Yousafzai's memoir I Am Malala: The Story of the Girl Who Stood Up for Education and was Shot by the Taliban, co-written with British journalist Christina Lamb, was published in October 2013 by Little, Brown and Company in the U.S. and by Weidenfeld & Nicolson in the U.K. A reviewer for The Guardian called the book "fearless" and stated that "the haters and conspiracy theorists would do well to read this book", though she criticized "the stiff, know-it-all voice of a foreign correspondent" that is interwoven with Yousafzai's. A reviewer for The Washington Post called the book "riveting" and wrote that "It is difficult to imagine a chronicle of a war more moving, apart from perhaps the diary of Anne Frank." Entertainment Weekly gave the book a "B+", writing that "Malala's bravely eager voice can seem a little thin here, in I Am Malala, likely thanks to her co-writer, but her powerful message remains undiluted." This book is being translated into Kannada, Tamil, Malayalam and Marathi.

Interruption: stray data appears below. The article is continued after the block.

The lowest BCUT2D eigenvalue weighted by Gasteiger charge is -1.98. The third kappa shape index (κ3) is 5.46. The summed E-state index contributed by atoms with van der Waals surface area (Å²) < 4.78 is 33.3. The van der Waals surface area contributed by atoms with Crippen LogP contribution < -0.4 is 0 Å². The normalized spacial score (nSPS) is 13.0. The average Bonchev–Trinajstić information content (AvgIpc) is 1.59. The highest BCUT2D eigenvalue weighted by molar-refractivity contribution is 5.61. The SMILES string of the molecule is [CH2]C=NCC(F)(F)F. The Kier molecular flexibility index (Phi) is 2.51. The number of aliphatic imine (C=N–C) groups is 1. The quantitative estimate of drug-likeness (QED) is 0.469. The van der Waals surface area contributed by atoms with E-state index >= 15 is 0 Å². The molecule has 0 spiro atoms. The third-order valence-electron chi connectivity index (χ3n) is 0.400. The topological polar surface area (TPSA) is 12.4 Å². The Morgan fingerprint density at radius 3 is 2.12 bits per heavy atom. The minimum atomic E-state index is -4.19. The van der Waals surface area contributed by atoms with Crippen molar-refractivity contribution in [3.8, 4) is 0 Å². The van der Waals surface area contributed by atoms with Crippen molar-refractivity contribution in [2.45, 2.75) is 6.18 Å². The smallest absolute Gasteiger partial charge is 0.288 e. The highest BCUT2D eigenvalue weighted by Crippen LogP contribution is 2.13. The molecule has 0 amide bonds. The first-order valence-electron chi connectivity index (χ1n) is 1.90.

The All Pakistan Private Schools Federation announced that the book would be banned in its 152,000 member institutions, stating that it disrespected Islam and could have a "negative" influence. Pakistani investigative editor Ansar Abbasi described her work as "providing her critics something 'concrete' to prove her as an 'agent' of the West against Islam and Pakistan".
A children's edition of the memoir was published in 2014 under the title I Am Malala: How One Girl Stood Up for Education and Changed the World. The audio book edition, narrated by Neela Vaswani, won the 2015 Grammy Award for Best Children's Album.